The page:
Thanks for reading

Equipment review – Bear Grylls Walking Trousers

What they look like on

What they look like on

I’ve been trying these trousers out for the last 12 months for hiking and archery events so I thought it worth doing a quick review of how I’ve found them. Normally for field archery events I tend to wear old army fatigues or hiking trousers, depending on the weather. For colder or wet weather I have lined trousers, along with waterproof hiking trousers and / or over trousers for those shoots in winter months.

I’m guessing many people will have heard of Bear Grylls. He has made his name as an outdoor adventurer, with a number of TV series, Running Wild with Bear Grylls being the latest. What you might not know is he has also puts his name to a range of clothing and other outdoor equipment and the trousers I’m reviewing is part of the range.

Price

Sharon bought me a pair of these trousers as a present so I don’t know the exact price or exactly where she got them from, but doing some research on the net I think they are about £40-50 from most outlets. Where would we be without the Internet.
This makes them more expensive than the army surplus trousers I’ve used in the past, but comparable if slightly more expensive than other hiking and walking gear I have bought over the years.

Bear Grylls trousers

Bear Grylls trousers, showing different colour

Fit and comfort

I’ve found the trousers are comfortable and light weight, drying quickly if they get wet (which is highly likely in a British summer). I think this makes them a good summer months trousers where you might encounter showers whilst out walking or hiking. Though they don’t offer much thermal protection they are comfortable and not as warm as my army surplus trousers.
They aren’t tight fitting which allows for ease of movement when walking, especially useful when I was in Yosemite national park last year and scrambling up the slopes and hills. I’ve also worn them under waterproof over trousers and found them fine and work well at wicking moisture away.
I do like the double waist button and the belt loops allow for a decent belt width rather than having tinny loops suitable for narrow belts which some walking trouser manufacturers produce.

Belt loops, and zip pocket

Belt loops, and zip pocket on the right side

I’m not sure about the quality of the stitching as there are a couple of points where they look pulled having been caught on brambles. Having said that the stitching hasn’t run or needed repair.
I tend to always wear leg gators to protect my shins from brambles and this might be something to consider with these if you are hiking through undergrowth or unbroken tracks.
Pockets are a decent size, which is useful as I often carry my phone in one, and there are leg pockets on both right and left leg (This is a little thing that bugs me with some manufacturers of outdoor clothing, who seem to think you only need a leg pocket on the right leg. Not great when you are an archer and wear a quiver on your right side as it means anything you put in the pocket is firstly buried under your quiver or is being constantly knocked by it.)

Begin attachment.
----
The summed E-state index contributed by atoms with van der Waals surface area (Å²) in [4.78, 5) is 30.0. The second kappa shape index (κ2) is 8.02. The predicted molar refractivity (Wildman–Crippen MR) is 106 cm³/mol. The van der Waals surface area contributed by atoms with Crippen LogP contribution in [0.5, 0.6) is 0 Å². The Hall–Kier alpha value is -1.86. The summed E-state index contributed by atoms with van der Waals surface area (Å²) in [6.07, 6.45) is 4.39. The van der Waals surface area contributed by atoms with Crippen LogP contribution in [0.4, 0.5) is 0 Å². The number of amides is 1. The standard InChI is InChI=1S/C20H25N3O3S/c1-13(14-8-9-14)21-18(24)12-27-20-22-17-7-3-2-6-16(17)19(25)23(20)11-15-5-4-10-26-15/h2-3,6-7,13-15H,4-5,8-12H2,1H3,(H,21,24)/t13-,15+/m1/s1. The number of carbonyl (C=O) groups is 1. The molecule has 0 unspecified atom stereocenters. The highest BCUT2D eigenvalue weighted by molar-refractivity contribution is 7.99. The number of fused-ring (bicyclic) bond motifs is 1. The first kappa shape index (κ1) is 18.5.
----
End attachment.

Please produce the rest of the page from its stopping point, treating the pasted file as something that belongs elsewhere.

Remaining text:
A couple of the pockets are made of orange fabric which besides being the Grylls colour also could be useful in a survival situation.
How I hear you ask? If you needed to mark your trail you could use the bright coloured fabric as a marker.
There are 8 pockets, one on each leg (the left also having a zip pocket, two hip pockets with velcro fastening , two front pockets (the right one having an internal zipped pocket).
I know another archery friend of mine that has been using these style trousers and he too has found the fabric a bit thin from time to time, allowing brambles and thorns through. He’s told me how he has taken to wear them as an over trousers, as they are comfortable but not thick enough.
They are light in weight making them great for camping or travelling, packing down pretty small, something that I have found very useful. Though you will need to layer them up either with over trousers or leggings to stay warm if in cooler weather.

Product development or what I’d like to see

If the designers are reading this there are a couple of developments I’d like to see.

  1. The first development is a zip pocket on the left side like the right one.
  2. I also think I would prefer the fabric being a little thicker due to brambles and even nettles getting through. I noticed this most when kneeling drawing arrows from targets and searching for lost arrows in the undergrowth. I think this could be done without adding a great degree of weight to the trousers and would still enable them to dry quickly. So something thicker on the lower legs and knees would be ideal.

Summary

Overall not bad for summer trousers but would rather have a slightly thicker fabric for extra protection on the knees and lower legs. Good number of pockets of good sizes.
For me, I think I will continue to wear them for hiking and walking as they are comfortable, along with archery shoots I know are pretty open. For archery where I might be tracking through undergrowth I think I will stick with old army combat trousers, just for the thicker fabric providing extra protection. For that reason I’m going to give them two scores
9/10 for hiking but only  7/10 for archery
Thanks for reading.